Equity markets finished the week higher than they started, the FTSE 100 performing the best of the developed markets rising just under 1%. The S&P 500 closed marginally higher, climbing 0.34% on the week. What is worth noting is the performance of commodity markets so far this year. The Thompson Reuters Commodity index, an arithmetic average of commodity futures prices, rose again to close up 3.4% since the start of the year. Commodity prices are rising in the face of the Fed tapering. Whether this rally in commodity prices is a response to the improving outlook, or a sign that inflation could start to pick up will split opinions. To my mind it should indicate a pick up in demand for raw materials, and is therefore further confirmation of the improving outlook for growth. It may also be a sign, for those who worry about the impending demise of the Chinese economy, that those concerns may be overdone.
In an article entitled "Investors count the cost of consensus" the Financial Times goes to highlight how following the herd does not always work when investing. At the start of the year consensus was to be long equities and short bonds, so far equities have fallen approximately 4% and bonds risen nearly 5%. The only consensual trade that has been so far worked has been the underperformance of emerging equity markets. I would imagine that call has become more consensual over the past week or so.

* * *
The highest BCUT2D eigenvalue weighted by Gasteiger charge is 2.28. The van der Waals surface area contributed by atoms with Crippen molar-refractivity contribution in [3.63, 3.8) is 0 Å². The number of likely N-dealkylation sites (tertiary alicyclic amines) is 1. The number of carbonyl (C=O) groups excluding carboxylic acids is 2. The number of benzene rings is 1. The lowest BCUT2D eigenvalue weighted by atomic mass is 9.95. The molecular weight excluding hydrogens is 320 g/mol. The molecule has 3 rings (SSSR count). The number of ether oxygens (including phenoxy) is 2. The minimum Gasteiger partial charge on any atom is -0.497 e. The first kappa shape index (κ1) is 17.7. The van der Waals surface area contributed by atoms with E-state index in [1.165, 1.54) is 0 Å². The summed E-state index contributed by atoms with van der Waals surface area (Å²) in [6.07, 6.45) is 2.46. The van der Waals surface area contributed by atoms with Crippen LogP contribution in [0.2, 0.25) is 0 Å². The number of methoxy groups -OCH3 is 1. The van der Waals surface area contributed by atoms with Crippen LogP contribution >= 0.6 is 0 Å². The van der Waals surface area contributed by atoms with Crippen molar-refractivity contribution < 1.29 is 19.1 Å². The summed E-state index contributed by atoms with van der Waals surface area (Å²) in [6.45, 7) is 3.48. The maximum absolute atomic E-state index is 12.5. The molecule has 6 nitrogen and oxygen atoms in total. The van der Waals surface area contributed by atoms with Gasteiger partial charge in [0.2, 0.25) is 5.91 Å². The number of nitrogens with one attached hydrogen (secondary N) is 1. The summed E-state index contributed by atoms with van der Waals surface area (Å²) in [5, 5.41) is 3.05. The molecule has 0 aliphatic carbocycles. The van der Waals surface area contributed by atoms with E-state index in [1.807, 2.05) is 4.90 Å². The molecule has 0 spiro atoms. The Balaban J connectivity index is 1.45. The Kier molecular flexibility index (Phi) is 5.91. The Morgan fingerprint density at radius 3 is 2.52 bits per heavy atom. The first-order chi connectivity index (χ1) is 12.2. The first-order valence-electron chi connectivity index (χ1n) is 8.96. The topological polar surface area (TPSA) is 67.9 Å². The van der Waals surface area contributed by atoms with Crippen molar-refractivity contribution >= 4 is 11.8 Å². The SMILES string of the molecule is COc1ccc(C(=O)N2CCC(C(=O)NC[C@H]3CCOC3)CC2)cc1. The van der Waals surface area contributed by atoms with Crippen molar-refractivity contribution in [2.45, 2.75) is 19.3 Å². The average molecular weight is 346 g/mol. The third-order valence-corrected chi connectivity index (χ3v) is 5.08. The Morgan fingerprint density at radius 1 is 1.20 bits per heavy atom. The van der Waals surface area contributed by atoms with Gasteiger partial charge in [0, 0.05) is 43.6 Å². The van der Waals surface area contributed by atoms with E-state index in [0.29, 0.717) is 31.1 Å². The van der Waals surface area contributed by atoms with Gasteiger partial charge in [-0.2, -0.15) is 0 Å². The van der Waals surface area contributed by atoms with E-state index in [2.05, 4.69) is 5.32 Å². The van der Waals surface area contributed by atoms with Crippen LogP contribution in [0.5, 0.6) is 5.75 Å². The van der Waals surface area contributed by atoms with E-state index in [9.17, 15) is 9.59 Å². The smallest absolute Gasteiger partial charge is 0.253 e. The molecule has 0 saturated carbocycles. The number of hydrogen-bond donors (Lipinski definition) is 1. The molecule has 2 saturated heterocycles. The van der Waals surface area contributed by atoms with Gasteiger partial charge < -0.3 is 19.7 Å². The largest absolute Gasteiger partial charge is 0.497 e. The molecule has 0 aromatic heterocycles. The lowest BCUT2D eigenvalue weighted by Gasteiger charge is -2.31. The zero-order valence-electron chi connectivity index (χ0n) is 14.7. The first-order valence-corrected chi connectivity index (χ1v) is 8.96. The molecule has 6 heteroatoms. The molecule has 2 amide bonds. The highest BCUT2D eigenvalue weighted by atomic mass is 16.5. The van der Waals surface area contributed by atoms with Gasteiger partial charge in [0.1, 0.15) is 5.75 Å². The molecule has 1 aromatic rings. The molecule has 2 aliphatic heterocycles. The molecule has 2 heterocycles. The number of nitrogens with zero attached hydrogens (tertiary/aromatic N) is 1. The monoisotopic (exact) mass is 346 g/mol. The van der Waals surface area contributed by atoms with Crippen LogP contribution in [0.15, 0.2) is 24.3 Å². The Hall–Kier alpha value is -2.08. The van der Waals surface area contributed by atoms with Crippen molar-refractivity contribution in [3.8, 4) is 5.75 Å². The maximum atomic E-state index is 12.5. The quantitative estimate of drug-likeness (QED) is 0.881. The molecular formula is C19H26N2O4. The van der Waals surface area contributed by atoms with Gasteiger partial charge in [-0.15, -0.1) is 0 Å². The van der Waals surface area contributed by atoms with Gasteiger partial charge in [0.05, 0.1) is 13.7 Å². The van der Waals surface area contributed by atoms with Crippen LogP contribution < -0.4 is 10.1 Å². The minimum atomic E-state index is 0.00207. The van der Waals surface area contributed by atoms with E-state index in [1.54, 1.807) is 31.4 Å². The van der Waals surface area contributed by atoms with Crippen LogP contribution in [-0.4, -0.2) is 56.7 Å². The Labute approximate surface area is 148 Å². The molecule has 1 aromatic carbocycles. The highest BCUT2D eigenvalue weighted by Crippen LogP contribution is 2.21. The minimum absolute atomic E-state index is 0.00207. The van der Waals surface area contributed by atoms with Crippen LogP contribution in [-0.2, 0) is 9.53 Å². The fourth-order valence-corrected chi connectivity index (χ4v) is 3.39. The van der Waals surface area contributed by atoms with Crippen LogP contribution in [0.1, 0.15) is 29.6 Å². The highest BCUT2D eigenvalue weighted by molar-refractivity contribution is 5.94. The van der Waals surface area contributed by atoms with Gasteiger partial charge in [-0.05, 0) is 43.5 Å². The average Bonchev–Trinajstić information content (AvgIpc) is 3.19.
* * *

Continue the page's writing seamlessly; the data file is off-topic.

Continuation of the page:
I was pleased to see the FT's John Authers pick up on my point that the bull market of 1990s saw multiple corrections of up to 10%, often driven by emerging market worries. I would be surprised if the current market correction is over, as they tend to last longer than a week or so and usually involve a fall of more than 4%. According to a note produced by Merrill Lynch, about $5bn came out of equities in the past few weeks. This statistic demonstrates to me that it does not take much for fear to re-enter equity markets, which I take as a positive sign for the longer term.
The focus of the week ahead will be Mark Carney's updated inflation report. With the more recent improvement in growth than expected, leading to a faster fall in the unemployment rate than expected, investors will be looking for clues as to any indication of changes in interest rate policy. In my opinion the Governor of the Bank of England will focus on the recent fall in inflation to keep interest rate expectations under control.